As Middelhoff Eyes EMI, Nicoli's Biscuits Rise
When Bertelsmann boss Thomas Middelhoff talks, people listen. When Middelhoff acts, people buy.

Fueled by the renewed possibility that Bertelsmann AG would make a play for EMI Group Plc, shares of EMI stock took a healthy jump Thursday (11/9) on the London exchange. By the close of trading, shares in the company had increased 32 pence, or 6.25%, to 544 pence in heavy trading. The major reason for the stock's ascent was the completion of the sale of an 8.5 million-share block, which was scooped up by newly eager investors. Shares in the block, known as an "overhang" in the financial sector (hey, we learned something today), went for 523 pence per share, putting the total value at just over $63 million.

While there was no hard news to spur Thursday's action, last week's surprise announcement that Bertie would hook up with Napster brought a resurgence of rumors that the German conglom would then make a play for EMI, the last major music entity still up for grabs. Bertie needs content; EMI has nothing but content and is in need of a buyer—so the move seems not just obvious, but inevitable, considering Bertie boss Middelhoff's acquisitiveness and his stated vow to make his company #1 in the worldwide music biz.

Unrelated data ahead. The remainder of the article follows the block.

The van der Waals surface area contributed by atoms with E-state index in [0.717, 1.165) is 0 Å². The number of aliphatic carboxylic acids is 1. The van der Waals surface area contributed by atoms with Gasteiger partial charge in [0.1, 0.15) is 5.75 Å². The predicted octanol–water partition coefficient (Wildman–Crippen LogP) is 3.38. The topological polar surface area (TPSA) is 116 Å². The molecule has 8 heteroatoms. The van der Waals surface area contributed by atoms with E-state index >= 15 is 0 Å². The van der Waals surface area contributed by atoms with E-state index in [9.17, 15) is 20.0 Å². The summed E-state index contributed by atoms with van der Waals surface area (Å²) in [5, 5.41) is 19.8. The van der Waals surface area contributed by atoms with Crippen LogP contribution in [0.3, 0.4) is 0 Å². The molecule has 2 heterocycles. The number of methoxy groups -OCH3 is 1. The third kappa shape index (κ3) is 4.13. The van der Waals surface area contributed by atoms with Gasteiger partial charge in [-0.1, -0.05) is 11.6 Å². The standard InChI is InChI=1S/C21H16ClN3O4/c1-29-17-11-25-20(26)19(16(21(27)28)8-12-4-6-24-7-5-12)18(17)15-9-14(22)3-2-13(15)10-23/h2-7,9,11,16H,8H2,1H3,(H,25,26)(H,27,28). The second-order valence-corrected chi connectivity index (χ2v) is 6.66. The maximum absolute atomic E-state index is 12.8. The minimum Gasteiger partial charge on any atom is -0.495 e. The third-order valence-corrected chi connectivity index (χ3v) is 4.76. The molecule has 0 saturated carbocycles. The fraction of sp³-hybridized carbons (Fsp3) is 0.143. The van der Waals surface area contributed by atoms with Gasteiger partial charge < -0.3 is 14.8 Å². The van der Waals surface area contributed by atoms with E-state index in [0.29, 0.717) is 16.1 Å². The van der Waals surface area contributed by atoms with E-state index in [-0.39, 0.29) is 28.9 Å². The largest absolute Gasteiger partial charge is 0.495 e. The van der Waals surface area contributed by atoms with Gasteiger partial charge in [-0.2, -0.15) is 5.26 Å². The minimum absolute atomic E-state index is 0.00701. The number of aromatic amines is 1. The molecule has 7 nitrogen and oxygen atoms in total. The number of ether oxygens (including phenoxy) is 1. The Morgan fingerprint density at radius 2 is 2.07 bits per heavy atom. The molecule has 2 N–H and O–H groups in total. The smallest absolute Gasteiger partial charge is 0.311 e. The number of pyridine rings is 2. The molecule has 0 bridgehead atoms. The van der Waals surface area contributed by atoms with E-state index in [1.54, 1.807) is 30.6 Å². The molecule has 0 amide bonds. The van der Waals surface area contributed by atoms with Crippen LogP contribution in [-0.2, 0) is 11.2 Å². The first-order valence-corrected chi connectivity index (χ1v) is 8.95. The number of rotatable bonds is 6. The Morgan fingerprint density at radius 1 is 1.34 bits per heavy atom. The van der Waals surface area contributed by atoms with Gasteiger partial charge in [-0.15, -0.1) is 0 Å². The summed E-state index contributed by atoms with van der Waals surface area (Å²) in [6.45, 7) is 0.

Further fueling interest in the stock was a story Thursday in the Financial Times reporting that Bertelsmann had already checked with the European Commission about potential antitrust issues that might cause the EC to block such a merger, as it was prepared to do with the proposed Warner Music Group-EMI merger before the companies called it off.

Under the terms of their exclusivity agreement with WMG, EMI can't solicit any other offers until the end of January. That does not mean, however, that EMI head Eric Nicoli can't take a call from Middelhoff. According to Bertie, that call has not been made—yet.